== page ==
Image ... or-asians/

To make elite schools ‘fair,’ city will punish poor Asians

By Dennis Saffran July 19, 2014 | 2:57pm

In 2004, 7-year-old Ting Shi arrived in New York from China, speaking almost no English. For two years, he shared a bedroom in a Chinatown apartment with his grandparents — a cook and a factory worker — and a young cousin, while his parents put in 12-hour days at a small laundromat they had purchased on the Upper East Side.

Ting mastered English and eventually set his sights on getting into Stuyvesant High School, the crown jewel of New York City’s eight “specialized high schools.”

When he was in sixth grade, he took the subway downtown from his parents’ small apartment to the bustling high school to pick up prep books for its eighth-grade entrance exam. He prepared for the test over the next two years, working through the prep books and taking classes at one of the city’s free tutoring programs. His acceptance into Stuyvesant prompted a day of celebration at the laundromat — an immigrant family’s dream beginning to come true.

Ting, now a 17-year-old senior starting at NYU in the fall, says of his parents, who never went to college: “They came here for the next generation.”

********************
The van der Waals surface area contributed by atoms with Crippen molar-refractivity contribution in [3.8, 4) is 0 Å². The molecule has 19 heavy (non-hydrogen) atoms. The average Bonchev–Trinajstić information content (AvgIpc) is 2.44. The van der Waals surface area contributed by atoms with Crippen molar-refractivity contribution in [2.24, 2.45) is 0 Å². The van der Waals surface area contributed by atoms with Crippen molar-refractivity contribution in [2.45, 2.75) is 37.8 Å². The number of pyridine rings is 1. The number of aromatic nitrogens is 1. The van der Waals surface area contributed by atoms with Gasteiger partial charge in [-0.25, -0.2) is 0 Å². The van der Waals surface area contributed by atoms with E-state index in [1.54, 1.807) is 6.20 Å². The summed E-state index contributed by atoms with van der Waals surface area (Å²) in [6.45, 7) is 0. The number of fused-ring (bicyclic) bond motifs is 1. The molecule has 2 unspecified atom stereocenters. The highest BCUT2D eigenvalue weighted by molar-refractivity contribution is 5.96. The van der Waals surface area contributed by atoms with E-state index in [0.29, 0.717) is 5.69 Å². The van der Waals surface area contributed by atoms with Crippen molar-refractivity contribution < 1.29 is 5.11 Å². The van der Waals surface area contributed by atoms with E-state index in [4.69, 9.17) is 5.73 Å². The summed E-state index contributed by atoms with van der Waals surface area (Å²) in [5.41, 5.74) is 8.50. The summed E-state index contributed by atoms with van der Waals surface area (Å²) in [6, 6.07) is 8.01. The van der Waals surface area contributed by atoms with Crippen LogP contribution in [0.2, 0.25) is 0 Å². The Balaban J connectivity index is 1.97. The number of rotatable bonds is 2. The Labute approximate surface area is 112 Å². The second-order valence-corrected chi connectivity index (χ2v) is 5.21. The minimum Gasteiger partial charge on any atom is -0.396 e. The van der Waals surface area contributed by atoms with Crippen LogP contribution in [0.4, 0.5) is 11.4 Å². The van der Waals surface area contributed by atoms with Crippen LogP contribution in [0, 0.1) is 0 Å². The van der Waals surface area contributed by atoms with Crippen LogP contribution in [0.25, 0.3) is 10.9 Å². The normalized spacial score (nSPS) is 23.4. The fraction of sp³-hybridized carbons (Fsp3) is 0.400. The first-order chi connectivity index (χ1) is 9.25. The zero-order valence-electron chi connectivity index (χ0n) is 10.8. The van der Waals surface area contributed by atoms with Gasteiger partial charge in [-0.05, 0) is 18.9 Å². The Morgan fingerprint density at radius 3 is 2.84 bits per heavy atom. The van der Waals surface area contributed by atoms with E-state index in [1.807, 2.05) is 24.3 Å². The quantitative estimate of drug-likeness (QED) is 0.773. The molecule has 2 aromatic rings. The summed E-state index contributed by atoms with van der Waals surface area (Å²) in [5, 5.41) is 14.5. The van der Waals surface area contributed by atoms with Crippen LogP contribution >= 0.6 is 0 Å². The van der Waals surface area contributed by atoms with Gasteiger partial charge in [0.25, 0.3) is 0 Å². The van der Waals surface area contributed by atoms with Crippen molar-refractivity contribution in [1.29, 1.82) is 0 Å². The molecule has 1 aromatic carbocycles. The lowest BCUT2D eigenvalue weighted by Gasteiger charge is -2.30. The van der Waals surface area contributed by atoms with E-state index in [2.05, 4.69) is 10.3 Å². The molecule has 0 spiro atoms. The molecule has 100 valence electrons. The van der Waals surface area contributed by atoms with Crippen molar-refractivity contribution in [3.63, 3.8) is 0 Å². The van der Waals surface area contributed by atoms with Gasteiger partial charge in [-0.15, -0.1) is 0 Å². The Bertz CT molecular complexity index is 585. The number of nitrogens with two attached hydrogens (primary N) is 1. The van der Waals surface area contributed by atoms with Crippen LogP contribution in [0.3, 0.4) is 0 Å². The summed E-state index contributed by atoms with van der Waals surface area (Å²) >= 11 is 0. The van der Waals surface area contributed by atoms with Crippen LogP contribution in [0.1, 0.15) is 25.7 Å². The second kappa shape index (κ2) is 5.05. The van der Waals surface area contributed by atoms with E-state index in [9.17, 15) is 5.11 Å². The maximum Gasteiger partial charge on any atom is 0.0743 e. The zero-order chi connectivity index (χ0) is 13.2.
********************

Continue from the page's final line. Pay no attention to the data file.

The plot against merit

New York’s specialized high schools, including Stuyvesant and the equally storied Bronx High School of Science, along with Brooklyn Technical High School and five smaller schools, have produced 14 Nobel laureates — more than most countries.

For more than 70 years, admission to these schools has been based upon a competitive examination of math, verbal and logical reasoning skills. In 1971, the state legislature, heading off city efforts to scrap the merit selection test as culturally biased against minorities, reaffirmed that admission to the schools be based on the competitive exam.